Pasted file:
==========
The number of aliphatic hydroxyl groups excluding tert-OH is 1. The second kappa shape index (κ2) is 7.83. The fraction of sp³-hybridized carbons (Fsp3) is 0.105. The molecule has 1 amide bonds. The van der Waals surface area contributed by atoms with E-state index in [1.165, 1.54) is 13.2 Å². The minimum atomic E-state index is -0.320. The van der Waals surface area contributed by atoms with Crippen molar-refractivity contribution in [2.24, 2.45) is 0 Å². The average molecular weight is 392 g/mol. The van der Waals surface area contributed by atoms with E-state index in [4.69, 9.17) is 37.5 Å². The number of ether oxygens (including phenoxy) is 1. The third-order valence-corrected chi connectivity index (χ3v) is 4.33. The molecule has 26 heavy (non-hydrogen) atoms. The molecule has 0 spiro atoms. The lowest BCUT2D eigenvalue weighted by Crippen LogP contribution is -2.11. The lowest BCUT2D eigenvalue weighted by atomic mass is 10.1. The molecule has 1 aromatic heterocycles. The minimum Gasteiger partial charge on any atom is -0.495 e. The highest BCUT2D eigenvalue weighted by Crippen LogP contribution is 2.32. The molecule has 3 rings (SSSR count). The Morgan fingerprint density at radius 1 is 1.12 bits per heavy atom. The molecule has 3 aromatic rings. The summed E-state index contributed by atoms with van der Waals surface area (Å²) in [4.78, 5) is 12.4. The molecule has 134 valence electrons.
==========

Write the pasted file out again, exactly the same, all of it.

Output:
The number of aliphatic hydroxyl groups excluding tert-OH is 1. The second kappa shape index (κ2) is 7.83. The fraction of sp³-hybridized carbons (Fsp3) is 0.105. The molecule has 1 amide bonds. The van der Waals surface area contributed by atoms with E-state index in [1.165, 1.54) is 13.2 Å². The minimum atomic E-state index is -0.320. The van der Waals surface area contributed by atoms with Crippen molar-refractivity contribution in [2.24, 2.45) is 0 Å². The average molecular weight is 392 g/mol. The van der Waals surface area contributed by atoms with E-state index in [4.69, 9.17) is 37.5 Å². The number of ether oxygens (including phenoxy) is 1. The third-order valence-corrected chi connectivity index (χ3v) is 4.33. The molecule has 26 heavy (non-hydrogen) atoms. The molecule has 0 spiro atoms. The lowest BCUT2D eigenvalue weighted by Crippen LogP contribution is -2.11. The lowest BCUT2D eigenvalue weighted by atomic mass is 10.1. The molecule has 1 aromatic heterocycles. The minimum Gasteiger partial charge on any atom is -0.495 e. The highest BCUT2D eigenvalue weighted by Crippen LogP contribution is 2.32. The molecule has 3 rings (SSSR count). The Morgan fingerprint density at radius 1 is 1.12 bits per heavy atom. The molecule has 3 aromatic rings. The summed E-state index contributed by atoms with van der Waals surface area (Å²) in [4.78, 5) is 12.4. The molecule has 134 valence electrons.